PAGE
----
Sophie Bean, 14, of Sequim, Wash., said she was thought she was “liking” a Facebook ad related to fashion modeling. Instead, it promoted a Facebook page that recruited adult webcam models.
“I just thought it was for modeling, and I’m interested in that, and I thought it would help me out,” Sophie said.
Sophie wasn’t the only teen connecting with the page, which Facebook statistics show is most popular with users 13 to 17. Clicking on it didn’t pull the teens into nude webcam modeling, but did mean they would receive the page’s updates and could be mentioned in future versions of the ad.
- From the Wall Street Journal’s recent article: Nude Webcams and Diet Drugs: the Facebook Ads Teens Aren’t Supposed to See
This post is my third in recent weeks exploring what exactly is going on with the Facebook business model. The company reported stellar results in its latest earnings report, which has led to many questions as to exactly how they are making all this advertising money. Well the pieces are finally starting to come together, and the answer is not pretty.
For some context, I suggest you first read the previous articles I posted:
With all that in mind, let’s move on to the third piece of the puzzle. The routine exploitation of the weakness and most gullible members of society, teenage girls.
The crazy thing here is not that some random selection of underage girls are being led to click on ads that direct them to adult video cam sites and dangerous dietary supplements, but that they represent the primary demographic clicking on these ads.
This story from the Wall Street Journal is sure to make your blood boil no matter who you are, but particularly if you are a parent with young children.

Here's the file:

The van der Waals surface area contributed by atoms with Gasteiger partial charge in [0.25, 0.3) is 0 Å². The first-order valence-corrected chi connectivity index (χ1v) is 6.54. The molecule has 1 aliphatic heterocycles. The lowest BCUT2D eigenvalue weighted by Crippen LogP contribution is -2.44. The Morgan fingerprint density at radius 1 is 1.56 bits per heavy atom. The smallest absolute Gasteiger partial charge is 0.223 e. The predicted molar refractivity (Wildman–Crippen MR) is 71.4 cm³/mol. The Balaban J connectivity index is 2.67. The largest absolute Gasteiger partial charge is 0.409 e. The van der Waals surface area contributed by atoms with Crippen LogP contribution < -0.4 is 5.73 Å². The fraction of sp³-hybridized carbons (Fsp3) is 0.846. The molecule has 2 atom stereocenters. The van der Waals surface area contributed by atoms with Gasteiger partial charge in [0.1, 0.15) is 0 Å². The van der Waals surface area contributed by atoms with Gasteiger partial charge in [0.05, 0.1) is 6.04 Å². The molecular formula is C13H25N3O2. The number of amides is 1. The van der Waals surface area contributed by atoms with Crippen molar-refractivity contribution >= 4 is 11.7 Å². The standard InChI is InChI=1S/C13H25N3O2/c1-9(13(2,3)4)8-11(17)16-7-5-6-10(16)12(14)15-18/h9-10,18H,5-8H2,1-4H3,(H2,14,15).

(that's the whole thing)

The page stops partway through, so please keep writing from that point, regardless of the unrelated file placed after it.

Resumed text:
From the WSJ:
“Who do you like?” asked recent ads on Facebook, featuring young women in alluring poses.
Some of the ads were configured to reach young teens, who were invited to join an app called Ilikeq that let others rate their attractiveness, comment on their photos and say if they would like to date them.
That’s how 14-year-old Erica Lowder’s picture ended up on display to adult men online. Users of Ilikeq, one of Facebook’s fastest-growing “lifestyle” apps, were able to click through to the Indianapolis girl’s Facebook page.
Advertisers on Facebook can set their ads to reach all users or narrow the focus. Facebook’s website says it can help advertisers target consumers based on an array of user information it collects, such as age, gender, relationship status, politics and type of phone owned.
“We take the quality of ads on Facebook very seriously,” Facebook said in a statement.
Really? You could’ve fooled me.
Facebook used to limit ads to users 18 and older by default. An advertiser who wanted to reach younger people had to change the setting.
In 2011, it eliminated this restriction for some advertisers, so their ads could be shown to all unless specified. That change was extended to all advertisers in 2012, around the time of Facebook’s initial public offering.
Just a coincidence I’m sure…
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